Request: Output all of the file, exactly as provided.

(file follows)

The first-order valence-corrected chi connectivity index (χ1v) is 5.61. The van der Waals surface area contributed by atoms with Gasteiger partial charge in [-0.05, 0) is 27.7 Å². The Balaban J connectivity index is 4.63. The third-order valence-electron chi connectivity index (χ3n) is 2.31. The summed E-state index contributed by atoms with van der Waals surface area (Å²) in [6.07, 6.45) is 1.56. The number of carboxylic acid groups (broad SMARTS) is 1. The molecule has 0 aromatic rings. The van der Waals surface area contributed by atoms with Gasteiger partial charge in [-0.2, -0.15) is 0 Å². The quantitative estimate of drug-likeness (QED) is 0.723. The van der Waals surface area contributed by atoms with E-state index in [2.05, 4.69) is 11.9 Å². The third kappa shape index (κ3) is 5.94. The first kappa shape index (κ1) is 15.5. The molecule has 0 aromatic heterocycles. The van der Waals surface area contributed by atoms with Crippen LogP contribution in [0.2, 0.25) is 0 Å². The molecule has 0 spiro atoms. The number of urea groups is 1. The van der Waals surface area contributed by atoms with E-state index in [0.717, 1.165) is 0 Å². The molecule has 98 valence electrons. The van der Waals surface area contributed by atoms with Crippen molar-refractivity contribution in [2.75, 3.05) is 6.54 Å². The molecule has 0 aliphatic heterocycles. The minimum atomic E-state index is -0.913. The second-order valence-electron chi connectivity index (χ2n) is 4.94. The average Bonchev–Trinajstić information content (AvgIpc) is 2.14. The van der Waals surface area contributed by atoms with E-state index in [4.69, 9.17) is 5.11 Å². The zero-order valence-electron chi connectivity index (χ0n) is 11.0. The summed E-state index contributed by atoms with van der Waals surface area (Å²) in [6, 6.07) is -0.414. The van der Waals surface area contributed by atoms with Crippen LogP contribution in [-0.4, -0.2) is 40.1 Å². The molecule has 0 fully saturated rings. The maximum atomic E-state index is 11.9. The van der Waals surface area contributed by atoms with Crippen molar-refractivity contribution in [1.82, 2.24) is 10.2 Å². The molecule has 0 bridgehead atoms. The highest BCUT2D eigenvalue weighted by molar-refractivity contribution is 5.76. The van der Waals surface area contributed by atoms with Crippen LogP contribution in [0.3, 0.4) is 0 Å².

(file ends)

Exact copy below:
The first-order valence-corrected chi connectivity index (χ1v) is 5.61. The van der Waals surface area contributed by atoms with Gasteiger partial charge in [-0.05, 0) is 27.7 Å². The Balaban J connectivity index is 4.63. The third-order valence-electron chi connectivity index (χ3n) is 2.31. The summed E-state index contributed by atoms with van der Waals surface area (Å²) in [6.07, 6.45) is 1.56. The number of carboxylic acid groups (broad SMARTS) is 1. The molecule has 0 aromatic rings. The van der Waals surface area contributed by atoms with Gasteiger partial charge in [-0.2, -0.15) is 0 Å². The quantitative estimate of drug-likeness (QED) is 0.723. The van der Waals surface area contributed by atoms with E-state index in [2.05, 4.69) is 11.9 Å². The third kappa shape index (κ3) is 5.94. The first kappa shape index (κ1) is 15.5. The molecule has 0 aromatic heterocycles. The van der Waals surface area contributed by atoms with Crippen LogP contribution in [0.2, 0.25) is 0 Å². The molecule has 0 spiro atoms. The number of urea groups is 1. The van der Waals surface area contributed by atoms with E-state index in [0.717, 1.165) is 0 Å². The molecule has 98 valence electrons. The van der Waals surface area contributed by atoms with Crippen molar-refractivity contribution in [2.75, 3.05) is 6.54 Å². The molecule has 0 aliphatic heterocycles. The minimum atomic E-state index is -0.913. The second-order valence-electron chi connectivity index (χ2n) is 4.94. The average Bonchev–Trinajstić information content (AvgIpc) is 2.14. The van der Waals surface area contributed by atoms with E-state index in [4.69, 9.17) is 5.11 Å². The zero-order valence-electron chi connectivity index (χ0n) is 11.0. The summed E-state index contributed by atoms with van der Waals surface area (Å²) in [6, 6.07) is -0.414. The van der Waals surface area contributed by atoms with Crippen LogP contribution in [-0.4, -0.2) is 40.1 Å². The molecule has 0 fully saturated rings. The maximum atomic E-state index is 11.9. The van der Waals surface area contributed by atoms with Crippen molar-refractivity contribution in [1.82, 2.24) is 10.2 Å². The molecule has 0 bridgehead atoms. The highest BCUT2D eigenvalue weighted by molar-refractivity contribution is 5.76. The van der Waals surface area contributed by atoms with Crippen LogP contribution in [0.3, 0.4) is 0 Å².